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Elon Musk's X bans revealing the names of anonymous users after scrutiny of an antisemitic cartoonist

Some X users said the move was another example of Musk going out of his way to defend neo-Nazis, antisemites and white supremacists.
Elon Musk
Elon Musk in London in November.Kirsty Wigglesworth / AP file

Elon Musk’s X changed its privacy policy this week to ban users from publishing the real names of people behind anonymous accounts after some users appeared to unmask a pseudonymous cartoonist who drew antisemitic images. 

The social media platform updated its privacy policy to say people “cannot share … the identity of an anonymous user, such as their name or media depicting them,” without that person’s permission. The company said it was doing so to maintain a safe and secure platform. 

X users expressed mixed feelings about the change, because the catalyst appeared to be someone involved in antisemitism, but, depending on how it is applied, it could benefit other people, such as anonymous dissidents in repressive countries. 

The policy change added to what some X users and critics have said is a growing list of examples of Musk going out of his way to defend neo-Nazis, antisemites and white supremacists. Musk has embraced an antisemitic conspiracy theory, and, since he bought the app then known as Twitter in 2022, he has welcomed back antisemitic accounts that Twitter’s previous management had suspended for breaking its rules. Musk has also second-guessed law enforcement officials after they said a mass shooter was a suspected neo-Nazi sympathizer. 

The policy also clashes with Musk’s ongoing claims that X is dedicated to free speech, because journalists have a long history of unmasking powerful people who avoid public scrutiny. Since he bought the platform, Musk has suspended journalists and filed lawsuits targeting his critics while continuing to state that X is a bulwark against censorship.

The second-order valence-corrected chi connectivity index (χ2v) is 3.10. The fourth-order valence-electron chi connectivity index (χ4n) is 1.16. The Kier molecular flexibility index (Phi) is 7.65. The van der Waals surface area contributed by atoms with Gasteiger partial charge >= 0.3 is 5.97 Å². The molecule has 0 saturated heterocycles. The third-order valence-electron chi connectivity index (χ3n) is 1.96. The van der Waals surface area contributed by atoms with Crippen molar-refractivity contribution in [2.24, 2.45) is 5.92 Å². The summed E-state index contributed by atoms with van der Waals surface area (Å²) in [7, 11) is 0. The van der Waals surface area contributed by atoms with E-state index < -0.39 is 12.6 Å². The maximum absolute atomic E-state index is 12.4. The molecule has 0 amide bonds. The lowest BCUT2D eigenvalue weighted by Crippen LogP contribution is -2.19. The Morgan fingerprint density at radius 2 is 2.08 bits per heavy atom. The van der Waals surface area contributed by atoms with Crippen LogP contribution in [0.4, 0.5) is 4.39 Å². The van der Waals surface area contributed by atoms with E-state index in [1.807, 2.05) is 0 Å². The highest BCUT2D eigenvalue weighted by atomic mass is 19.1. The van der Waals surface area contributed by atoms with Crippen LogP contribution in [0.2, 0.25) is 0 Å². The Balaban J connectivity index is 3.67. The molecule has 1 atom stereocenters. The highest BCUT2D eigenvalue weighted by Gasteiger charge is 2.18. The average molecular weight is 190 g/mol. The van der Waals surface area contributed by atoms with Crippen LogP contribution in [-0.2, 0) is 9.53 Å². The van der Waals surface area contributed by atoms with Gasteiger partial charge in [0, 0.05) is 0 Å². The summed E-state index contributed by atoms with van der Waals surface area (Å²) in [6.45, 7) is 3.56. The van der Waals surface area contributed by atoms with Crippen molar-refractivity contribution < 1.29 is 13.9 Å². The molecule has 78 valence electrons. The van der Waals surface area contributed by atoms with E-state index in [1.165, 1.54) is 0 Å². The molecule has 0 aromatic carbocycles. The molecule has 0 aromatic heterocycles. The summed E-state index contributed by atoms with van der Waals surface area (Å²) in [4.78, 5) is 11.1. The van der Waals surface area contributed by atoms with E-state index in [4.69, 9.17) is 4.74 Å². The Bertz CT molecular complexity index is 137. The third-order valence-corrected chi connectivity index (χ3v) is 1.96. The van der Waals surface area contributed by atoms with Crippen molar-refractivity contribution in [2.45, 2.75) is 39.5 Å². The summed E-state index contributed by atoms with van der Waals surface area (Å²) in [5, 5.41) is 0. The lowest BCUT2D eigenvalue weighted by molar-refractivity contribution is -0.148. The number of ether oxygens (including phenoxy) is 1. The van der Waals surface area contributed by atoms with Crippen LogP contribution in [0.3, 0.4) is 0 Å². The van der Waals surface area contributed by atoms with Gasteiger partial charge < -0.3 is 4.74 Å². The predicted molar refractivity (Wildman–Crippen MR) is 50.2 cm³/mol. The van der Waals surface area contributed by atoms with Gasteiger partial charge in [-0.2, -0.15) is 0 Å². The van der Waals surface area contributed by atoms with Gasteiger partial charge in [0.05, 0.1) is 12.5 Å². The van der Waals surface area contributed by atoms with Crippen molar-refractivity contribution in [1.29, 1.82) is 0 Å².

“Twitter’s policies have officially been changed to aid a neo nazi,” Alejandra Caraballo, a clinical instructor at the Harvard Law Cyberlaw Clinic and a vocal Musk critic, wrote on the rival platform Threads. 

In a phone interview, Caraballo said that the new policy was poorly thought-out and that she doubted that X would apply it evenly. 

“If this had been a long-term policy that would be consistently enforced, I don’t think it would necessarily be a bad thing,” she said. 

Other X users also expressed doubt that Musk would apply the new policy in an even-handed manner, given his own extreme views.

X did not immediately respond to a request for comment or further information. In a post on X, it described the change as a clarification of its existing rules against posting other people’s private information. 

“We’re further clarifying our external policy to explicitly include provisions for user anonymity reinforcing X’s commitment to maintaining a safe and secure platform,” the post said

The change came a day after Wired magazine reported that X was already following the policy in at least one case without having put it in writing. The magazine reported that X was suspending the accounts of some journalists and researchers who posted the possible identity of an antisemitic cartoonist going by the pseudonym Stonetoss.